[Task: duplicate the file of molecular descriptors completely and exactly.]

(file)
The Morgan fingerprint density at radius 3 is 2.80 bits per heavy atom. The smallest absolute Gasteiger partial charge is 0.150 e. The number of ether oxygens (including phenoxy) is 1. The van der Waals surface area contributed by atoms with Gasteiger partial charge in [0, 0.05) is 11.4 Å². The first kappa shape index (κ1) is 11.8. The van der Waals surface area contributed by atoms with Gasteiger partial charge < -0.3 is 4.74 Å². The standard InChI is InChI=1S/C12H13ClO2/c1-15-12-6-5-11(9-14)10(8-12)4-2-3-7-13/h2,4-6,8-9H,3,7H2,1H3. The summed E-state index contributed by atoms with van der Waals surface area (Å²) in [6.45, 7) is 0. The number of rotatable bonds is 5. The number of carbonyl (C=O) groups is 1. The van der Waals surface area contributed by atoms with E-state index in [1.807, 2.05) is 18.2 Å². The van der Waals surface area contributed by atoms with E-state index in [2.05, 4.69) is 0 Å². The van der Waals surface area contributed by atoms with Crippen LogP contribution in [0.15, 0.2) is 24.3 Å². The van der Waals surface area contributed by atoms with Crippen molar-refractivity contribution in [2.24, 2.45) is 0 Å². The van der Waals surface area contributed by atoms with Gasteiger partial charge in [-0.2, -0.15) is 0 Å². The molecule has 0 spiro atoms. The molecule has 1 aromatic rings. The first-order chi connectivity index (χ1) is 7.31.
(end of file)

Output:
The Morgan fingerprint density at radius 3 is 2.80 bits per heavy atom. The smallest absolute Gasteiger partial charge is 0.150 e. The number of ether oxygens (including phenoxy) is 1. The van der Waals surface area contributed by atoms with Gasteiger partial charge in [0, 0.05) is 11.4 Å². The first kappa shape index (κ1) is 11.8. The van der Waals surface area contributed by atoms with Gasteiger partial charge < -0.3 is 4.74 Å². The standard InChI is InChI=1S/C12H13ClO2/c1-15-12-6-5-11(9-14)10(8-12)4-2-3-7-13/h2,4-6,8-9H,3,7H2,1H3. The summed E-state index contributed by atoms with van der Waals surface area (Å²) in [6.45, 7) is 0. The number of rotatable bonds is 5. The number of carbonyl (C=O) groups is 1. The van der Waals surface area contributed by atoms with E-state index in [1.807, 2.05) is 18.2 Å². The van der Waals surface area contributed by atoms with E-state index in [2.05, 4.69) is 0 Å². The van der Waals surface area contributed by atoms with Crippen LogP contribution in [0.15, 0.2) is 24.3 Å². The van der Waals surface area contributed by atoms with Crippen molar-refractivity contribution in [2.24, 2.45) is 0 Å². The van der Waals surface area contributed by atoms with Gasteiger partial charge in [-0.2, -0.15) is 0 Å². The molecule has 0 spiro atoms. The molecule has 1 aromatic rings. The first-order chi connectivity index (χ1) is 7.31.